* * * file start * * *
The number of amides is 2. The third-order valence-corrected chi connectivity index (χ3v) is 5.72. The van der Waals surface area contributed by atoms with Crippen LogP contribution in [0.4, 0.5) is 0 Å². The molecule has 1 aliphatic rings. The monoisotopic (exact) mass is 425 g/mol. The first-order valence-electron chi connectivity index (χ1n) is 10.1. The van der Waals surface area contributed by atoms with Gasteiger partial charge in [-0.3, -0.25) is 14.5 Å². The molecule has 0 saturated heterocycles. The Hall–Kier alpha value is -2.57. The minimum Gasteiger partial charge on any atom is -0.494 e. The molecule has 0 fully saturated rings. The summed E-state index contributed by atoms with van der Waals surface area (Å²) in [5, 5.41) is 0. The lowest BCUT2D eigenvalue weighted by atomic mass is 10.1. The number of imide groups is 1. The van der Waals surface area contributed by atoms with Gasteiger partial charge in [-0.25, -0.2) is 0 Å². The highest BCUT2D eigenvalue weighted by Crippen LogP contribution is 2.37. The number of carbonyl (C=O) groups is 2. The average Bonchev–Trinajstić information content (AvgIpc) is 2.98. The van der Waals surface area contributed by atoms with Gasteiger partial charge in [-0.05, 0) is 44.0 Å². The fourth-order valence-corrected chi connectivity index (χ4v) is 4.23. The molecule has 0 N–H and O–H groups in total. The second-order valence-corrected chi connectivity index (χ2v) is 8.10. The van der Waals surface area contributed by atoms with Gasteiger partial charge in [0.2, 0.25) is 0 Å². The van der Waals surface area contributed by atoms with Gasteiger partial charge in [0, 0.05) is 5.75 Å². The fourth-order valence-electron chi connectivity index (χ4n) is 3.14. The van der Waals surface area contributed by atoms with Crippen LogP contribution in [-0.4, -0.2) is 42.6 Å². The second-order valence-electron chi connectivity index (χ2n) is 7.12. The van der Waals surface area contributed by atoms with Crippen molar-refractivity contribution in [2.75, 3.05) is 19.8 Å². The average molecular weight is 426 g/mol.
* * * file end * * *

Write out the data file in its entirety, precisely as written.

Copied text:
The number of amides is 2. The third-order valence-corrected chi connectivity index (χ3v) is 5.72. The van der Waals surface area contributed by atoms with Crippen LogP contribution in [0.4, 0.5) is 0 Å². The molecule has 1 aliphatic rings. The monoisotopic (exact) mass is 425 g/mol. The first-order valence-electron chi connectivity index (χ1n) is 10.1. The van der Waals surface area contributed by atoms with Gasteiger partial charge in [-0.3, -0.25) is 14.5 Å². The molecule has 0 saturated heterocycles. The Hall–Kier alpha value is -2.57. The minimum Gasteiger partial charge on any atom is -0.494 e. The molecule has 0 fully saturated rings. The summed E-state index contributed by atoms with van der Waals surface area (Å²) in [5, 5.41) is 0. The lowest BCUT2D eigenvalue weighted by atomic mass is 10.1. The number of imide groups is 1. The van der Waals surface area contributed by atoms with Gasteiger partial charge in [-0.25, -0.2) is 0 Å². The highest BCUT2D eigenvalue weighted by Crippen LogP contribution is 2.37. The number of carbonyl (C=O) groups is 2. The average Bonchev–Trinajstić information content (AvgIpc) is 2.98. The van der Waals surface area contributed by atoms with Gasteiger partial charge in [-0.05, 0) is 44.0 Å². The fourth-order valence-corrected chi connectivity index (χ4v) is 4.23. The molecule has 0 N–H and O–H groups in total. The second-order valence-corrected chi connectivity index (χ2v) is 8.10. The van der Waals surface area contributed by atoms with Gasteiger partial charge in [0.2, 0.25) is 0 Å². The van der Waals surface area contributed by atoms with Gasteiger partial charge in [0, 0.05) is 5.75 Å². The fourth-order valence-electron chi connectivity index (χ4n) is 3.14. The van der Waals surface area contributed by atoms with Crippen LogP contribution in [-0.4, -0.2) is 42.6 Å². The second-order valence-electron chi connectivity index (χ2n) is 7.12. The van der Waals surface area contributed by atoms with Crippen molar-refractivity contribution in [2.75, 3.05) is 19.8 Å². The average molecular weight is 426 g/mol.